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Writing Outliner for MS Word Soon on BitsDuJour

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Posted by Wojciech
Jul 30, 2013 at 07:13 PM

 

I have been using it from the very beginning (now in Word 2010), had very fruitful discussion with the developer concerning directions of further development some time ago and can recommend it with the clear conscience :)

 


Posted by 22111
Aug 2, 2013 at 02:30 PM

 

I am intrigued by it, and I could buy it for $29 even today (sale extended). The developer seems to have several projects; it seems to me there would be a big market for such a program if it added value to what Word by itself is capable of, but:

- It does not seem to be able to move tree entries? I thought that was the core idea of an outliner? What is this tool after if moving parts around is not possible?

- What does it do? What does it do what the integrated outline function does not do? Am I right in saying the integrated outliner replicates the titles/subtitles structure of ONE Word document, and this tool does the same, but combining several Word documents with their respective structures, or by integrating them within an overall structure?

- As for slowness and bugginess, that might have been improved in 2 years.

 


Posted by Graham Rhind
Aug 2, 2013 at 02:39 PM

 

22111 wrote:
I am intrigued by it, and I could buy it for $29 even today (sale
>extended). The developer seems to have several projects; it seems to me
>there would be a big market for such a program if it added value to what
>Word by itself is capable of, but:
> >- It does not seem to be able to move tree entries? I thought that was
>the core idea of an outliner? What is this tool after if moving parts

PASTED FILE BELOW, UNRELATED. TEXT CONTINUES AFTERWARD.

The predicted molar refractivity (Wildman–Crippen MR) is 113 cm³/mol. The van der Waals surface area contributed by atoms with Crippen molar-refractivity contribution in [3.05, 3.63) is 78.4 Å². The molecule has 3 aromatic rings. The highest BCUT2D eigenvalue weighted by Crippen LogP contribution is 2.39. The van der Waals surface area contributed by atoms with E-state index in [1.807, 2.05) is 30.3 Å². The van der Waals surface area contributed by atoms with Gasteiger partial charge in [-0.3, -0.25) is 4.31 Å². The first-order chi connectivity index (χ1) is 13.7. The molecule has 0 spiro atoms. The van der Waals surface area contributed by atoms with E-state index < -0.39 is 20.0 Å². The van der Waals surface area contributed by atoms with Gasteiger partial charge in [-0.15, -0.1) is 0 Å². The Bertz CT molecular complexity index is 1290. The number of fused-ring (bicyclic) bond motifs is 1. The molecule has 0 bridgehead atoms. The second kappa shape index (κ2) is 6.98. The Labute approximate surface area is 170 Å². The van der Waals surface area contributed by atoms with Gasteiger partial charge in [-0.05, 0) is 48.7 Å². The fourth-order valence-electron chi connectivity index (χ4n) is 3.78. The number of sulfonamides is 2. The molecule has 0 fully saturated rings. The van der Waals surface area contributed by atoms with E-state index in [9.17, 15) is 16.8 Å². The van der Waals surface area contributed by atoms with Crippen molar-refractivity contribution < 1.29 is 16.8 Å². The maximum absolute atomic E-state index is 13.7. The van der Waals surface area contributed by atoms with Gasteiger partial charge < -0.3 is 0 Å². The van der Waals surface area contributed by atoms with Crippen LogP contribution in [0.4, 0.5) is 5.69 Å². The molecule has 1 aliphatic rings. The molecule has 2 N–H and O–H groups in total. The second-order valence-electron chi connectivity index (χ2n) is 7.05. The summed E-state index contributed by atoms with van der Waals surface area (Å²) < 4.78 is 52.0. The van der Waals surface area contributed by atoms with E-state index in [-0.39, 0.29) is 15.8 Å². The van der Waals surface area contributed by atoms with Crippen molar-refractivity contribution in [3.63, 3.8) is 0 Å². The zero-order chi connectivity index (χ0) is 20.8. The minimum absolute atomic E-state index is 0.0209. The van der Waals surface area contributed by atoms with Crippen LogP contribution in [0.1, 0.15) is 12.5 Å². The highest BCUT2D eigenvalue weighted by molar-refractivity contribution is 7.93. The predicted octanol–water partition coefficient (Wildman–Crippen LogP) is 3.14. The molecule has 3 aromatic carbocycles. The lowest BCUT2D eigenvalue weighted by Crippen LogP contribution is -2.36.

>around is not possible?

You can move entries just by drag and drop.

>- What does it do? What does it do what the integrated outline function
>does not do? Am I right in saying the integrated outliner replicates the
>titles/subtitles structure of ONE Word document, and this tool does the
>same, but combining several Word documents with their respective
>structures, or by integrating them within an overall structure?

As I mentioned, it allows me to handle massive documents in Word.  Opening a 2500 page document in Word, moving to the right place and making edits is slow and annoying.  With WO I have split each chapter into a seperate “document” within WO, which I can then open and edit quickly and easily. When I want to output the full document, I can compile all the individual documents into one big one.  That’s what it does for me.

>- As for slowness and bugginess, that might have been improved in 2
>years.

The developer is working on a whole new version, so apart from adding Word 2013 compatibility, there has been no other development in WO for some time.

Graham

 


Posted by 22111
Aug 2, 2013 at 03:04 PM

 

I see, and I did not want to spread false info.

On bitsdujour, Peter Martin wrote:

If only one has the ability to sort the titles (left side) then I would say it is perfect.